Against Seattle two weeks ago, Minnesota somehow did neither of those things.

United’s attacking chances were few, and Seattle probably could have easily expected more than four goals. The reason it could neither attack nor defend is a disjointed midfield, one with very few players who can successfully play both sides of the ball, exacerbated by poor effort and an off night. Ibson was Mr. Hyde on the night and conceded possession too easily. Kevin Molino is not a No. 10 (no one on the team is) and the team is worse for playing him out of position. Nicholson was a bright spot in attack, occasionally, but dropping back to defend is never going to be his strength. The defense fell somewhere short of glorious, but they were given far too much work to do by a midfield that did little to give them shelter.

It is hard to make a specific tactical recommendation for a couple of reasons. One, the players who took the field two weeks ago are not good enough to consistently perform against a team like Seattle, and “be better” is not tremendously helpful advice. Two, we will almost certainly see a very different lineup this weekend owing to significant personnel moves made at the end of the transfer window last week.

Ethan Finlay will almost certainly see the pitch, though it is unclear what position he will play (perhaps on the right wing, if coach Adrian Heath continues to favor Molino as his center attacking midfielder). There are approximately 39 left wingers on the team and several could make the case to start this week. Defender Brent Kallman should be healthy enough to start and could supplant Michael Boxall after a shambolic showing against the Sounders. Finally, as of writing this, Christian Ramirez seems like a toss up whether he will play on Sunday. All in all, whatever tactics Heath chooses to employ, there will naturally be seams evident that come with changes in a lineup.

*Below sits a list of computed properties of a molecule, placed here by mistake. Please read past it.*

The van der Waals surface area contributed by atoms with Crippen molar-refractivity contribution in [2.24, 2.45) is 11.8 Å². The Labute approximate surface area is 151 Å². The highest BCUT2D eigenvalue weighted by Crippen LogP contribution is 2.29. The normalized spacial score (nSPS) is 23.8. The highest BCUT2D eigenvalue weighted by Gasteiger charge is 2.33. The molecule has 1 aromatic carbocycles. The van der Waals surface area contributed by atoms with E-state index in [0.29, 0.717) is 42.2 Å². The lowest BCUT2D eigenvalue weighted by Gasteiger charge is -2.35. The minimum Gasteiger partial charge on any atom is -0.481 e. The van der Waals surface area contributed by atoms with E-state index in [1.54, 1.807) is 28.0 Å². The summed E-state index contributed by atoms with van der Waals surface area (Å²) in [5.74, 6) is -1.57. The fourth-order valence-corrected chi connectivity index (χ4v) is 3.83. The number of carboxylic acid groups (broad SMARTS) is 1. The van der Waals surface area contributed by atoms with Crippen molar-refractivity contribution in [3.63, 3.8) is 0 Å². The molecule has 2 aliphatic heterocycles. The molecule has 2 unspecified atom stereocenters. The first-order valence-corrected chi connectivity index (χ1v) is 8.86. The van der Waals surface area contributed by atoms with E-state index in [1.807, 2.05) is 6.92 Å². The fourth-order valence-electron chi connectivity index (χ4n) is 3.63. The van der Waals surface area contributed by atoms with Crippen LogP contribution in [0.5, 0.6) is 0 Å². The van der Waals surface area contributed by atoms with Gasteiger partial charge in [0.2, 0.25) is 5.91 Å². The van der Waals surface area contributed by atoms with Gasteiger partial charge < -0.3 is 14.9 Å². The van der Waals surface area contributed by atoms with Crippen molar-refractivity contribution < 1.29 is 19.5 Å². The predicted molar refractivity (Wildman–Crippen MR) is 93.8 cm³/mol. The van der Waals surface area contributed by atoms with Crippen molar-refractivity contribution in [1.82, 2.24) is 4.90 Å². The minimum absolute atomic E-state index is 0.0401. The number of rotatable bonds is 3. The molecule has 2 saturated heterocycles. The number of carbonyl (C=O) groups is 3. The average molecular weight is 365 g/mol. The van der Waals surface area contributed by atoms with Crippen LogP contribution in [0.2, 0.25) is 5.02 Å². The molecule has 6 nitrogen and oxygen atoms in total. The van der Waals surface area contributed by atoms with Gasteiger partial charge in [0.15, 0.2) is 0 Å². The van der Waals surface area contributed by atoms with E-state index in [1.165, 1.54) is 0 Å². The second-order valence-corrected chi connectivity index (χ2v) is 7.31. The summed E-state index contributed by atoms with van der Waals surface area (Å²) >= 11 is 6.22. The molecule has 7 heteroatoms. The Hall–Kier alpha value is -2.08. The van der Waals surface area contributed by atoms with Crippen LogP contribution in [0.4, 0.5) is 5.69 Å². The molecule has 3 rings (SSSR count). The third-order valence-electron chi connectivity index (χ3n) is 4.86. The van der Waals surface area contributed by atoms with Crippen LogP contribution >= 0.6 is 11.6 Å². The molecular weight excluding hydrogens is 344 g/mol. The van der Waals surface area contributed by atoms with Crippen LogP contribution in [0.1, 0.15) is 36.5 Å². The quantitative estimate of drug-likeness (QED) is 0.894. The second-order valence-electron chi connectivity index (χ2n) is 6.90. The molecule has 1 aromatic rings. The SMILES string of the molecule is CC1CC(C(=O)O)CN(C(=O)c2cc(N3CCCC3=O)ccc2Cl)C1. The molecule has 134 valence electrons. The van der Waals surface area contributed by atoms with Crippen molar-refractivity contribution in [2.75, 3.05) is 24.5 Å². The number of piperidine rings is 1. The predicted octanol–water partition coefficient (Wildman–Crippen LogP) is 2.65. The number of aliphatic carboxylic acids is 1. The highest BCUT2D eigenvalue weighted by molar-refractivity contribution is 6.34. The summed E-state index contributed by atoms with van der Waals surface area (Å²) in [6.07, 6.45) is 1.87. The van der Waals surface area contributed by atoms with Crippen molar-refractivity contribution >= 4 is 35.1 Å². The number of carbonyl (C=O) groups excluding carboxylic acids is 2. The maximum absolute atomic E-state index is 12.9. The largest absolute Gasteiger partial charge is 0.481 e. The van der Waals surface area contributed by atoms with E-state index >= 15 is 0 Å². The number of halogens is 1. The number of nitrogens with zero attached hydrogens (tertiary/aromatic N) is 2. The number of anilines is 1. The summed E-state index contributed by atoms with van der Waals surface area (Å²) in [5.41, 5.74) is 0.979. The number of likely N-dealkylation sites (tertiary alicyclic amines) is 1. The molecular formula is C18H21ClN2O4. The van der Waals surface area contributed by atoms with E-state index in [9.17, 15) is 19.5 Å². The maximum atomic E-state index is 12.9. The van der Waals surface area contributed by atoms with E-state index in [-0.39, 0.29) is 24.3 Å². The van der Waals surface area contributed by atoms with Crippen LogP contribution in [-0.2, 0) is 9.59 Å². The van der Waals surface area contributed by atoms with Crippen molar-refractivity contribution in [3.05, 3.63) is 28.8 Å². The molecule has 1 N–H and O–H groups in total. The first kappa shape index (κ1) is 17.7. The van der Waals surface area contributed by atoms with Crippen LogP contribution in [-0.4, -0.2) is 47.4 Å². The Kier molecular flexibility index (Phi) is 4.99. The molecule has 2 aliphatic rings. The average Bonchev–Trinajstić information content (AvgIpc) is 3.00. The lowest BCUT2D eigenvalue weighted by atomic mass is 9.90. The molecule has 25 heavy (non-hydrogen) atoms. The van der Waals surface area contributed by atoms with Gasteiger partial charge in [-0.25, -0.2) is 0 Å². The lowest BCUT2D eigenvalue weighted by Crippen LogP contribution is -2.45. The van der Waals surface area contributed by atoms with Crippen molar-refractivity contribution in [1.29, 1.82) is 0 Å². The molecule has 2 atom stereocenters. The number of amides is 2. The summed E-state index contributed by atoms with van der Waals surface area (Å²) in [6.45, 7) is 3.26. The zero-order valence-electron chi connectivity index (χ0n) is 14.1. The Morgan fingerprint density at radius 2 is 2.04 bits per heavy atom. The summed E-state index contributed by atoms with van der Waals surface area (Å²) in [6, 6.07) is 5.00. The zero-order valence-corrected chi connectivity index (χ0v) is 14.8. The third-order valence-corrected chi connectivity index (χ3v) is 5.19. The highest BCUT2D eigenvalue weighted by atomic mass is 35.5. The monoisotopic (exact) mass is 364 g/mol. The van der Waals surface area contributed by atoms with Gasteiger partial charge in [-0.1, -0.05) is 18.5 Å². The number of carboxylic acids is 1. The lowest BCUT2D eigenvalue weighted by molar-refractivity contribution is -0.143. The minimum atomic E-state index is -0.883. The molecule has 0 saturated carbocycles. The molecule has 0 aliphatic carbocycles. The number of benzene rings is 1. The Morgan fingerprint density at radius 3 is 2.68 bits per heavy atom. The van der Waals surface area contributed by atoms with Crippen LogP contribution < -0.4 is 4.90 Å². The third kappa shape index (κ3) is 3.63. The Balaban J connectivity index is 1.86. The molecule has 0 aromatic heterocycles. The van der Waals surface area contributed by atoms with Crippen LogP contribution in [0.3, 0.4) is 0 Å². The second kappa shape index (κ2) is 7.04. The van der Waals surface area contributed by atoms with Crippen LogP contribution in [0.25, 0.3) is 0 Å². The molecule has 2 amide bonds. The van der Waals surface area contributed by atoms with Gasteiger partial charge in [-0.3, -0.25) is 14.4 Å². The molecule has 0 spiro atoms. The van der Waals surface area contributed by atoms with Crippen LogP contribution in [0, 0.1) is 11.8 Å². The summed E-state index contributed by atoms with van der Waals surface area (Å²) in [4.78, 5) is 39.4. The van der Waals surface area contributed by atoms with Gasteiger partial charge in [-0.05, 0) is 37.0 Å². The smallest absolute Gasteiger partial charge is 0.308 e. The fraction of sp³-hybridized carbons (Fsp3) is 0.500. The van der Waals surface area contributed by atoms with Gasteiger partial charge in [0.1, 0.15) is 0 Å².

Maybe I have been wrong this whole time. Maybe this is a bunker and counter team that just doesn’t know it yet. Its certainly has the speed in guys like Nicholson, Molino, and Finlay to break a good counter on a team like the Sounders that should be playing on the front foot. On the road, it is almost inevitable. Whatever the tactics, it is time to choose strategies that fit the talent the team has rather than fitting square pegs into stubbornly round holes. If the club doesn’t have a No. 10, it needs to stop slipping a No. 10 mask on other players and instead play a formation other than a 4-2-3-1 that relies so heavily on that playmaker role. If the club has more athleticism than skill, then play quick and direct in the attack rather than relying on heavy possession. It won’t turn Minnesota into Real Madrid, but it might help the Loons turn in a few competent performances as a long stretch of primarily road matches unfolds.

How will it play out?

Whether they want to or not, Minnesota will be forced to fall back in defense against a superior Seattle offense. The Sounders will have numerous chances, and they have only to finish a couple of those opportunities to guarantee three home points.

Seattle will win if…

…the game takes place as scheduled.

Minnesota will win if…

If Minnesota can succeed in hitting a couple of goals on the break, and has a defensive performance for the ages, they may eek out its first road win in MLS.

FiftyFive.One is now on Patreon. Do you like the independent coverage of soccer news from Minnesota and beyond that FiftyFive.One offers? Please consider becoming a patron.

Tags: , , , , , , , , , , , , , , ,